MIDDLETOWN, Pa. — Many Pennsylvanians are “vaccine hesitant,” indicating that they probably or definitely will not receive the coronavirus vaccine, according to a recent survey conducted by the Center for Survey Research at Penn State Harrisburg’s Institute of State and Regional Affairs.
Vaccine hesitancy varied by several key demographics, including race, age and region. Addressing these differences may be crucial for the next stage of the commonwealth’s vaccination effort.
Data were collected from 1,044 adult Pennsylvanians via web from February 23 to April 20.
Tim Servinsky at the Center for Survey Research explained, “Vaccine hesitancy is highest in Pennsylvania’s rural areas, among young people and those with lower levels of education and household income, and within communities of color. With the vaccine more widely available, providing education on the vaccine’s benefits and ensuring that the message reaches these vaccine-hesitant groups will be essential in reducing the pandemic’s lasting effects.”
The spring 2021 Lion Poll, administered by the Center for Survey Research, aimed to explore Pennsylvanians’ experiences with and attitudes toward the coronavirus pandemic using statewide representative data. The latest release of survey data includes results about Pennsylvanians’ vaccination statuses and intentions. Of Pennsylvanians polled, 28.1% had already been fully or partially vaccinated against the coronavirus, and another 46.8% indicated that they planned to get the vaccine. However, 25% of respondents said that they definitely or probably would not get vaccinated.
While political affiliation was strongly related to vaccine hesitancy (Democrats had by far the lowest vaccine hesitancy), several other important demographic differences were revealed in the Lion Poll’s data. Vaccine hesitancy was lower among older age groups: 32.8% of respondents between the ages of 18 to 34 did not plan to get the vaccine, compared to just 13.8% of those 65 or older. Respondents in rural counties were more vaccine-hesitant than those in urban counties, with vaccine hesitancy being the highest in the Southcentral (33.1% vaccine-hesitant), Northeast (32.6%), and Northwest (30.8%), Department of Health regions.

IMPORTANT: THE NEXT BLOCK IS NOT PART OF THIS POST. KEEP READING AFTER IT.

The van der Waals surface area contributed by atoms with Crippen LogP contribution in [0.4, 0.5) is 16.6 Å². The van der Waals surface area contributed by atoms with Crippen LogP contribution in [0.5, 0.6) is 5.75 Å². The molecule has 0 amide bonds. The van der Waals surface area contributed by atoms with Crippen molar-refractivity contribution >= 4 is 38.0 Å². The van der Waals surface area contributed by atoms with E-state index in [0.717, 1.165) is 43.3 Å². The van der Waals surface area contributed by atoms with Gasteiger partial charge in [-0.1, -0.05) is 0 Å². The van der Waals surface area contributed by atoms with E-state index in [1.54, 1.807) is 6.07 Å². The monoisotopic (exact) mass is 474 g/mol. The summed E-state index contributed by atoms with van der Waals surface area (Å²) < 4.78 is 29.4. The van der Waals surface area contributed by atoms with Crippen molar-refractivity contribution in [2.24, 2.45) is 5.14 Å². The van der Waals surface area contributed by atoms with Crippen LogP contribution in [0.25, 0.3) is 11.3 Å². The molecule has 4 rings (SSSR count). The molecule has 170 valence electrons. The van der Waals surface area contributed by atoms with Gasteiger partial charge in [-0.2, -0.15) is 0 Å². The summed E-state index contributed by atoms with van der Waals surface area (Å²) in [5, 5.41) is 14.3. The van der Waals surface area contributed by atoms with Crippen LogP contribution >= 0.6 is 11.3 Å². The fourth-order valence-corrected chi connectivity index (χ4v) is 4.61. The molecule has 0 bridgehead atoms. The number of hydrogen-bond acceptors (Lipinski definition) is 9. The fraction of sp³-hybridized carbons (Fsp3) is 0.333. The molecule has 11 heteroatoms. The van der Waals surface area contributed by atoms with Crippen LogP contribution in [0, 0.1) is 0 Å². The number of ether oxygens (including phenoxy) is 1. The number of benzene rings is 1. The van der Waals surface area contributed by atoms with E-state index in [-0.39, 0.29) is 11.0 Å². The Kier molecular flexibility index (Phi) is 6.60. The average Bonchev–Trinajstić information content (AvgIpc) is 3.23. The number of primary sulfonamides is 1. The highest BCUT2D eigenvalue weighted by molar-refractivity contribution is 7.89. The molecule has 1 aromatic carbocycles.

There were also significant differences in vaccine hesitancy by race. Black and Hispanic Pennsylvanians had the highest vaccine-hesitancy rates in the commonwealth, at about 35%.
“We have already seen communities of color disproportionately impacted by the pandemic,” Servinsky said. “Lower vaccination rates among these communities could reinforce these existing imbalances.”
As of April 13, all Pennsylvanians were eligible to receive the coronavirus vaccine. Now public health authorities will be tasked with reassuring those who are cautious of the vaccine and encouraging them to sign up. Reasons for vaccine hesitancy will be explored further in upcoming data releases from the Lion Poll.
In addition to COVID-19 vaccination, the spring 2021 Lion Poll also examined Pennsylvanians’ concerns about and attitudes toward the coronavirus, perceptions of and trust in government leaders, sources of coronavirus information, changes to daily life, impact on mental health, and testing. The collected data — in conjunction with data collected in the spring and fall 2020 Lion Polls — provide snapshots of COVID-19’s sustained impact on Pennsylvanians, allowing government leaders, medical personnel, and policy experts to make informed, evidence-based decisions as they manage the ongoing pandemic.
About the Lion Poll
The Lion Poll is an omnibus survey conducted by the Center for Survey Research at Penn State Harrisburg’s Institute of State and Regional Affairs (ISRA). A total of 1,044 self-administered web surveys were completed by adult Pennsylvanians between February 23 and April 20, 2021. The Lion Poll used a quota-based invitation system to produce a final dataset that is representative of Pennsylvania’s population by region and, separately, by age/sex combined categories. The Lion Poll’s margin of sampling error is +/- 3.0% at a 95% confidence level. The purpose of the Lion Poll is to provide timely and accurate data to agencies, organizations, and researchers with statewide interests and responsibilities. Sponsors of CSR’s omnibus polls have used their results to track public policy issues; measure general attitudes, awareness, and knowledge of their organizations; and measure satisfaction with organizational services and performance.
For more reports related to the COVID-19 pandemic, visit ISRA’s COVID-19 reporting page. For more information about the Lion Poll, visit the Center for Survey Research at Penn State Harrisburg or contact Tim Servinsky at the Center at 717-948-4323 or [email protected]. See the complete Lion Poll methodology here.